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  • Writer's pictureCait McQuade

Reflection on Juneteenth

Today, a lot of people are discovering for the first time that this anniversary exists. I think I first learned about it in St. Louis in the 1990s, as a White person in my 30s, but it might have been even later.

We could think of America as divided into two groups: people who know about Juneteenth and people who don’t. Because of how history affects us—how it shapes our sense of ourselves and our society—in a way these two groups of Americans live in two different countries.

When you learn about Juneteenth, you find yourself in a country where slave holders hid the fact of emancipation from people they enslaved. Where Confederate generals surrendered in April, and whip-wielding overseers watched people harvest crops in June. Finally told of their freedom, they celebrated. People whose inalienable right to liberty had been stolen generation after generation, denied wealth, education, and even family—they celebrated.

If you don’t know about Juneteenth, you live in a place where slave holders never concealed their illegal government’s defeat. Americans never ignored the end of their right to enslave people, just to get one last crop harvested for free. In your country, you never witnessed the paradox of celebrating an anniversary of freedom, while at the same time struggling to vote, hold a job, or ride public transportation.

Juneteenth in Denver, 1993. (Denver Public Library)

Of course we have trouble understanding each other, we who live in different countries while calling them both the United States. And, of course, many more countries reside within our borders, because we each inevitably learn and recall different histories. We dispute each others’ versions of the past. In debating over them, we’re defending our homes.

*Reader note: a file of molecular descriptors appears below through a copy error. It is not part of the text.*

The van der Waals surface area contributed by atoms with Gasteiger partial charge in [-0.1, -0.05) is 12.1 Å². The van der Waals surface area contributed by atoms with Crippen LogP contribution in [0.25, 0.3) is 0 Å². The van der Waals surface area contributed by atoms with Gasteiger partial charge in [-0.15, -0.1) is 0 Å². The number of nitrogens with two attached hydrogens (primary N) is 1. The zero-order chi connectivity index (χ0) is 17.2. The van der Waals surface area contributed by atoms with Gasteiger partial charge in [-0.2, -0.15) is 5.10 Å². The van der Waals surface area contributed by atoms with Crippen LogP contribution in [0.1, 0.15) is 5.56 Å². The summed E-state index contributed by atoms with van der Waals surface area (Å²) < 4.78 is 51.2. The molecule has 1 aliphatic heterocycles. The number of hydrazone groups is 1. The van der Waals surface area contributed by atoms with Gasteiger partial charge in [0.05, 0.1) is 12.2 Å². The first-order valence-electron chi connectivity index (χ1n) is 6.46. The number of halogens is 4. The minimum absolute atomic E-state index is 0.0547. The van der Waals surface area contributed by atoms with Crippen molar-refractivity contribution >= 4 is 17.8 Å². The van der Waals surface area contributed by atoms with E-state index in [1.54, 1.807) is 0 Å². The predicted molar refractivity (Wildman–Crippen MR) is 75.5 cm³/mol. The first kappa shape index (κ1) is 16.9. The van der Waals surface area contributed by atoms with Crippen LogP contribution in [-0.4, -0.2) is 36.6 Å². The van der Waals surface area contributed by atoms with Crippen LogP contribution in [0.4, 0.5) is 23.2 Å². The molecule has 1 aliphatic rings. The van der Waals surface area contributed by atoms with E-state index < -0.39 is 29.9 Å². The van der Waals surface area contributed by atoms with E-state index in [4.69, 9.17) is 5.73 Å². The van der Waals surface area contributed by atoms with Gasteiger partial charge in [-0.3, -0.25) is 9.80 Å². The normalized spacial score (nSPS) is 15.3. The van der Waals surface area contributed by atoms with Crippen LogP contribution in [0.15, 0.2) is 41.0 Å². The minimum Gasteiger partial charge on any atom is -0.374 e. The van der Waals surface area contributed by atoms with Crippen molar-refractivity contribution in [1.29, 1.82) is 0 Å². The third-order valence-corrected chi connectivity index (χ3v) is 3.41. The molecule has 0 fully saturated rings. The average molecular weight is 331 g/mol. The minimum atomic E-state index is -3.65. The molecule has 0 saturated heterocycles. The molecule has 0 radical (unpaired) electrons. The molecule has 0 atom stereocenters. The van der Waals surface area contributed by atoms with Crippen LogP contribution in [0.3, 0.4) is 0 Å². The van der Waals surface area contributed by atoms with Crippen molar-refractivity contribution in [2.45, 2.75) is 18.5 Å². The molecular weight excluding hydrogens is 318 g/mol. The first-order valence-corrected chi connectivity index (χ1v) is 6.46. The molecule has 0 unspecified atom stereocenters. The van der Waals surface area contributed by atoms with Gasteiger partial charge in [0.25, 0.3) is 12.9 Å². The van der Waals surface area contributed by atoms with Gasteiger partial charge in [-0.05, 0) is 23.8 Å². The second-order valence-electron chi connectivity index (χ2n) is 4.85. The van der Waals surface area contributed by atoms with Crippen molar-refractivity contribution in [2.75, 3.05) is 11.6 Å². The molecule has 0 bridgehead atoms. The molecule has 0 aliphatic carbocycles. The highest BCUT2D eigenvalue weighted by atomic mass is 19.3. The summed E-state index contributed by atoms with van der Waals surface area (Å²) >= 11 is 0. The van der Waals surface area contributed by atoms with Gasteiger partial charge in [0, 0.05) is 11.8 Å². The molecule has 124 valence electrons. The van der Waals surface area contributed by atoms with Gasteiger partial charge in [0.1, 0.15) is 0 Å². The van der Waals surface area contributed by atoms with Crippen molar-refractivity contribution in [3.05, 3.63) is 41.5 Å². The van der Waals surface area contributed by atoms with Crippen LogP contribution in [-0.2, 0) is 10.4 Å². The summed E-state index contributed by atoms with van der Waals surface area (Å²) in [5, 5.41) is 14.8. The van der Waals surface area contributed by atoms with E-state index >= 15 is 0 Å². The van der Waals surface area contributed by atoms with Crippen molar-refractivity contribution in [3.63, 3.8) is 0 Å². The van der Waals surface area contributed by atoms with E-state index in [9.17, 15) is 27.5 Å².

Cultural institutions can be places that recognize and even mediate these debates. Museums can help to resolve questions of fact and model inclusive interpretation. A society that values freedom of thought cannot impose a state-sanctioned history. But in order for us to make decisions through a democratic process, we need to share some understanding about which country we’re living in.

Today Lonnie G. Bunch III spoke about Juneteenth on the Washington Post’s live video channel. He is Secretary of the Smithsonian Institution and founding director of the National Museum of African American History and Culture. He said,

This is not a story, this is not a moment, for black people. It’s a story and a moment for all Americans. The more Americans understand their past, understand their commitment, understand how we all are shaped by race, that gives us the kind of foundation to effect change.


There’s a beautifully written, comprehensive study of the holiday, including how celebrations evolved over time along with racism and anti-racism. It's a chapter by Elizabeth Hayes Turner, “Juneteenth: Emancipation and Memory," in her collection with Gregg Cantrell, Lone Star Pasts: Memory and History in Texas (Texas A&M University Press, 2006).


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